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Flights are riskier in developing Asia

Bart Jansen, USA TODAY

Flying in developing parts of Asia is riskier than in any region other than Africa, according to aviation experts and statistics. At least 26 people died when a TransAisa Airways turbo-prop clipped its left wing on a bridge shortly after taking off Wednesday in Taipei, Taiwan, and crashed into the Keelung River.

TransAsia has had four fatal crashes in the last 20 years, including two since July, according to statistics compiled by the Aviation Safety Network.

All four involved variants of the ATR 72 turbo-prop, which has been involved in 10 fatal accidents during the last 20 years, according to the network, which is a service of the Fight Safety Foundation, an industry group that studies aviation issues.

The French manufacture, Avions de Transport Regional, issued a statement Wednesday expressing sympathy to the families of the crash of the ATR 72-600, and said the accident is under investigation.

Broadly, Asia is a riskier place to fly because regulatory regimes are less advanced than in the USA and Europe, although Japan is considered as safe as the west. Regional airlines flying turbo-props typically have pilots with less experience.

“It’s not like they’re the wild west, like you might get in some African countries, but they are 10 or 20 years behind,” said Justin Green, a New York aviation lawyer with Kreindler & Kreindler. “If you’ve never heard of the airline that your travel agent is booking you on, you should do some research.”

Asia had 18% of the 94 fatal airline accidents from 2009 through 2013, according to a study by the International Air Transport Association, an airline industry group. That share was less than Africa’s 23%, but more than North America’s 13% and Europe’s 3%, according to the study.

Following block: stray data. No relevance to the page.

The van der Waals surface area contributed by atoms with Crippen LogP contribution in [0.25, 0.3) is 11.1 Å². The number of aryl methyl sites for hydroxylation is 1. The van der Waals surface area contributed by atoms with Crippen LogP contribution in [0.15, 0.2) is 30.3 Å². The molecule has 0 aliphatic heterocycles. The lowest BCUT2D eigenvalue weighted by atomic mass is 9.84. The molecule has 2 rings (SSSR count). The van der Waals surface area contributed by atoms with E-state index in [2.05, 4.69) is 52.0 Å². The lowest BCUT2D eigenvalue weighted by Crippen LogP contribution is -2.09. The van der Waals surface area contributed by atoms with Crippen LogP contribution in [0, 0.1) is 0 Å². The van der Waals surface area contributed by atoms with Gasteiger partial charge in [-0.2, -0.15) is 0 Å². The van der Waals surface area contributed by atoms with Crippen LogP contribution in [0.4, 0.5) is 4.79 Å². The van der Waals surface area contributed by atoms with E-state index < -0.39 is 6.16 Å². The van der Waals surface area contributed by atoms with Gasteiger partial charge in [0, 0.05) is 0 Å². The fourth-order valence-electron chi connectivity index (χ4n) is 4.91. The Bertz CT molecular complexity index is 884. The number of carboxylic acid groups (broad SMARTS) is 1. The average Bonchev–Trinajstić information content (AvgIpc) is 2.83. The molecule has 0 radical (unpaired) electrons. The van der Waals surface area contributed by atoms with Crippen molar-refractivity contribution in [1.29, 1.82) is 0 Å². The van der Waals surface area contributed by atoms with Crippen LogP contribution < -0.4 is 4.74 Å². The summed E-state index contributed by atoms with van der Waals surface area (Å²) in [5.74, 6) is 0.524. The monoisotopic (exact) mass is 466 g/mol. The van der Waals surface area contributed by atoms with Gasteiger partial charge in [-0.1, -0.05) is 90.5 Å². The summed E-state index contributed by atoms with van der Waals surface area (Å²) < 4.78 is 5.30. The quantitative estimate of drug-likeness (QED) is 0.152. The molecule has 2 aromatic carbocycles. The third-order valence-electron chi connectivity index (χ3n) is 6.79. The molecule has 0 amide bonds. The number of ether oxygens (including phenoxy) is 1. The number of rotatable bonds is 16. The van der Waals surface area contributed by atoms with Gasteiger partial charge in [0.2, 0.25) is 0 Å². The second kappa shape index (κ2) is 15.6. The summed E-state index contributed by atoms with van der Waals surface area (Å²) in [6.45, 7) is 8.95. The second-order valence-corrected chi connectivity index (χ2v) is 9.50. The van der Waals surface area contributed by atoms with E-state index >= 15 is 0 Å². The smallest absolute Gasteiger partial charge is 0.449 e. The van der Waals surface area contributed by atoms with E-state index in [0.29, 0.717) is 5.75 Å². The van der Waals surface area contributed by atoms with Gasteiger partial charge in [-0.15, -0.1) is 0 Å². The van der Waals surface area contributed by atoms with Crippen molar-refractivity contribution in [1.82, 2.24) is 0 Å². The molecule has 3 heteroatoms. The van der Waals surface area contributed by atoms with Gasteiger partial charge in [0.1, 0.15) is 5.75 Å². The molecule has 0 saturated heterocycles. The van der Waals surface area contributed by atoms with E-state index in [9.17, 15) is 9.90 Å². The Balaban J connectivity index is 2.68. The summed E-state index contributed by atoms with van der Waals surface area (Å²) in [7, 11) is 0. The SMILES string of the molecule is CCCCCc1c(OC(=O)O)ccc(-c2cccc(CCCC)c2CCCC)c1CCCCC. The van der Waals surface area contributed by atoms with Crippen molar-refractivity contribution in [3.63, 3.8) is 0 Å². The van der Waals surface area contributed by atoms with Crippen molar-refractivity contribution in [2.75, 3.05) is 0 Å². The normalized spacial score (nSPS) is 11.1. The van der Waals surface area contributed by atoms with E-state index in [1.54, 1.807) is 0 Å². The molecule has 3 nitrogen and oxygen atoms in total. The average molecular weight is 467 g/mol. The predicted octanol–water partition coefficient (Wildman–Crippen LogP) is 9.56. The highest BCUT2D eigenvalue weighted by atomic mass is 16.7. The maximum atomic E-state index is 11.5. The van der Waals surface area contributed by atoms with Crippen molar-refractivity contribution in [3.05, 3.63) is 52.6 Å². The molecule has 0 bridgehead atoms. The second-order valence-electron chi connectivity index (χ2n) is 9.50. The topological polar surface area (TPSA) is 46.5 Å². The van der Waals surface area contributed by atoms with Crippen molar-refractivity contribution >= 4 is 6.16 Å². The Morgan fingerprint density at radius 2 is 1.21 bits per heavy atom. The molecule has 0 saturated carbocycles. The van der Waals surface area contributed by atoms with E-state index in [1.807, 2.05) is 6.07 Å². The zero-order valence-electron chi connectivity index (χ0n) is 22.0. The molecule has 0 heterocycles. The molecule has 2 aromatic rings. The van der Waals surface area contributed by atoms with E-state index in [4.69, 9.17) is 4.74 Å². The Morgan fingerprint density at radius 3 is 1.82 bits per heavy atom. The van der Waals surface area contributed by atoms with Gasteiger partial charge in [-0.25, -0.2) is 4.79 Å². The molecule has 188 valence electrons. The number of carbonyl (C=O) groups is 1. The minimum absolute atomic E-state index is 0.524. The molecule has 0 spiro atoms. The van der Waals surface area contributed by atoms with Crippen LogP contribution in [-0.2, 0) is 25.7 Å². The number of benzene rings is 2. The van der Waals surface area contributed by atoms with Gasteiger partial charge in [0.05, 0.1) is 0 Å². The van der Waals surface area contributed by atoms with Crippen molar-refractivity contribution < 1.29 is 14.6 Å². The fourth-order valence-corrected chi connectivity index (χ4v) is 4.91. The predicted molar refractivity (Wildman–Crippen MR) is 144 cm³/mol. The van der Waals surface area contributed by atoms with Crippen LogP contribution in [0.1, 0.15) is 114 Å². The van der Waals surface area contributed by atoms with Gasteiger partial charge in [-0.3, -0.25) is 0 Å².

Aviation accident rates have been declining for years. Arnold Barnett, a professor of statistics at the Massachusetts Institute of Technology, found flying safer than other types of transportation – even with the latest spate of crashes.

But Barnett found the risk of dying in a crash much higher in parts of Asia and Africa than in the USA and Europe. From 2008 through mid-2014, Barnett found the chances of one death in 6.3 million flights that begin or end in “advancing” countries such as Taiwan, compared to one in 23.9 million in the First World. In the “developing” world, such as much of Africa, the risk is one death in 1 million flights.

Another factor is that regional airlines such as TransAisa tend to use less-experienced pilots than major airlines, according to aviation experts. Because turbo-props fly shorter distances, pilots tend to fly multiple flights per day, with most accidents happening near takeoff or landing, and at lower attitude exposed to rougher weather.

“The nature of the operations in regional airlines and prop airlines is that they are short-haul and multiple flights,” Green said. “Accidents tend to happen at takeoff and landing.”

Steve Marks, an aviation lawyer at Podhurst Orseck in Miami, said the expanding demand for Asian air travel is pressing airlines to hire less-experienced pilots and fly older planes with less maintenance.

“It’s only going to get worse before it gets better ,” Marks said. “Turbo-props in general require far more maintenance and are far less forgiving than typical jet engines or even propeller aircraft.

The investigation into whether possible mechanical problems or human error caused Wednesday’s crash is just beginning. But the TransAsia crash in Taiwan last July, which killed 48 of 58 people aboard the ATR 72-500, occurred during Typhoon Matmo.

An airline study of the five accidents in 2013 involving ATR 72 aircraft included two that destroyed the planes and three others involved substantial damage.

In Rome, a Carpatair plane was destroyed in February 2013 after a hard landing in strong wind, but nobody was killed. And a Lao Airlines Plane crashed in October 2013 into the Mekong River during a typhoon, killing all 49 people aboard.

Two earlier crashes of the aircraft with different airlines each killed 68 people, after pilots lost control of the plane with icing. An Aerocaribbean flight crashed in November 2010 in Cuba and an American Eagle flight crashed in Indiana  in October 1994.

The same elements – low altitude and relatively slow speed – that make it difficult for pilots to recover from problems near the ground are also what make crashes survivable.

At least 15 people survived Wednesday’s crash and 10 survived the TransAsia accident last July.

“That’s why people should pay attention and keep their seat-belts buckled,” Green said.